American Sign Language in Science and Social Studies
Learning the new vocabulary words in your Science and Social Studies units is instrumental to the student understanding what they are being taught. If they can’t understand the sentences because of the new words in them, they won’t understand anything else about the topic at hand. Therefore, understanding the vocabulary is the first step to unlocking the key to the rest of the information. Most of your struggling students are most likely visual or kinesthetic learners. You can help these students in addition to your higher-able students to understand and recall key Social Studies and Science vocabulary easier, by teaching them the American Sign Language signs that match those key words.
American Sign Language signs are iconic in nature, meaning that most often the signs actually look like the object. Let’s look at the word “Independence” often taught in Social Studies/History units. In American Sign Language, you would use the sign for “free.” To create the sign, you begin with both hands in fists facing toward you, crossed, and locked at the wrists. To show the sign for “free,” you will unlock your wrists, turn your fists around so they are out to the open and continue to open your arms so that your arms are no longer touching and are now apart from each other. Visually you begin with hands locked (appearing tied or bound) and then when you open your arms it shows how you become “independent or free” as you are no longer tied or bound as before. For your visual learners, this representation lets them see the meaning of the word. For your kinesthetic learners, they get to use their bodies to demonstrate the meaning of the new vocabulary word. Therefore, for your visual and kinesthetic learners in particular, this new vocabulary word will now make a lot of sense. Much more so than if you were to just say the new word and tell them the meaning of the word or have them match definitions to words. The strategy of using American Sign Language signs along with new content area vocabulary will help all of your learners, but will have a lot of impact on those that are your struggling learners.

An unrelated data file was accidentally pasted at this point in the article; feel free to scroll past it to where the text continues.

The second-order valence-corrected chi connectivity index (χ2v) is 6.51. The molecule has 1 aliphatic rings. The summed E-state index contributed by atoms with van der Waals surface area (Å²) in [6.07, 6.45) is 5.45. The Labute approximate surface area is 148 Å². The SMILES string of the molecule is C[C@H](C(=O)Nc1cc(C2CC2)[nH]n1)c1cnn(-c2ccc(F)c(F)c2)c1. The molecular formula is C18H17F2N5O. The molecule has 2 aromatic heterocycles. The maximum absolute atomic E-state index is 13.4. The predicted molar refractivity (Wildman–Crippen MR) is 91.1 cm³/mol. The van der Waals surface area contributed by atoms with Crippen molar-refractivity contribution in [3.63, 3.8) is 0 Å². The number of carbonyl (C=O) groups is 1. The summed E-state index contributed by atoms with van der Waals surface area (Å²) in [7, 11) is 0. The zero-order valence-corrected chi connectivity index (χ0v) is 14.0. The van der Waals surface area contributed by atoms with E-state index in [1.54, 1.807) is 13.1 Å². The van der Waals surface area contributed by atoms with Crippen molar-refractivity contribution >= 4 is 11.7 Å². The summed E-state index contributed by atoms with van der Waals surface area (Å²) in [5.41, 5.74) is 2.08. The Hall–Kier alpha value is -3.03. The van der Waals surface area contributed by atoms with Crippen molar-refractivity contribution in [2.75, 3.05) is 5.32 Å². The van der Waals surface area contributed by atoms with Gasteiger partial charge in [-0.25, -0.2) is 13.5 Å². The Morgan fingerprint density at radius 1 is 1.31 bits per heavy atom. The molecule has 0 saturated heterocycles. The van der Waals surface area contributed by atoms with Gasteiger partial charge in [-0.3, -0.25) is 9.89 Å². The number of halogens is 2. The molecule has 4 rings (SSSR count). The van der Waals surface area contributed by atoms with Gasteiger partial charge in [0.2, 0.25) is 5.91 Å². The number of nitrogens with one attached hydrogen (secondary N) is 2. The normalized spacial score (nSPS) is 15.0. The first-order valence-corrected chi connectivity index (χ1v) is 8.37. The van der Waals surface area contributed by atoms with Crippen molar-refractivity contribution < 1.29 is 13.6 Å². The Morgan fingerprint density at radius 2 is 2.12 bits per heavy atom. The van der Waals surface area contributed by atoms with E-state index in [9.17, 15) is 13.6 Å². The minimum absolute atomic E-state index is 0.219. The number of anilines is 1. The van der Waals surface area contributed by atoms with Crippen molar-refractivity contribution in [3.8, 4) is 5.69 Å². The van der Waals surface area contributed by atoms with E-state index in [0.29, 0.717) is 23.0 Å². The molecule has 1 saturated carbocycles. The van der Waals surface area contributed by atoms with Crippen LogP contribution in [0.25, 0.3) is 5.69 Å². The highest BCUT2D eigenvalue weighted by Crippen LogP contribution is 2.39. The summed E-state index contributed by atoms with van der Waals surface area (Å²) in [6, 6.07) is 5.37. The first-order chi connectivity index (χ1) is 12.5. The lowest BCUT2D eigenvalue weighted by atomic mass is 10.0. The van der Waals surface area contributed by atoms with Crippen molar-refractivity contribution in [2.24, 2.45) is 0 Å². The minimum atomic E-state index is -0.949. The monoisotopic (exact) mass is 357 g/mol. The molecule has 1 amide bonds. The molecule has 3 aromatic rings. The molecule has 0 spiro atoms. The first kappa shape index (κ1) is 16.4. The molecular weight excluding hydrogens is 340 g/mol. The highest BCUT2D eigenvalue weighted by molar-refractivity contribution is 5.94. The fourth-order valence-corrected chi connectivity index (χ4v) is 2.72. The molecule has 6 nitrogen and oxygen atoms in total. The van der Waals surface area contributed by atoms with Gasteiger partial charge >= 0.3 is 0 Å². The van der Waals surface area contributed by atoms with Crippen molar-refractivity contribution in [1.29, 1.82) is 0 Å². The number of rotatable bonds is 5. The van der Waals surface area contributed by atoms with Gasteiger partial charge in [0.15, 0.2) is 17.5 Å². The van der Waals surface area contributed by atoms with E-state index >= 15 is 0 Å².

As you can tell from this one example; as the teacher you can greatly encourage better recall of new content area vocabulary, especially among your visual and kinesthetic learners. Just by incorporating a few American Sign Language signs into your school day, you can help your struggling learners to become confident and knowledgeable.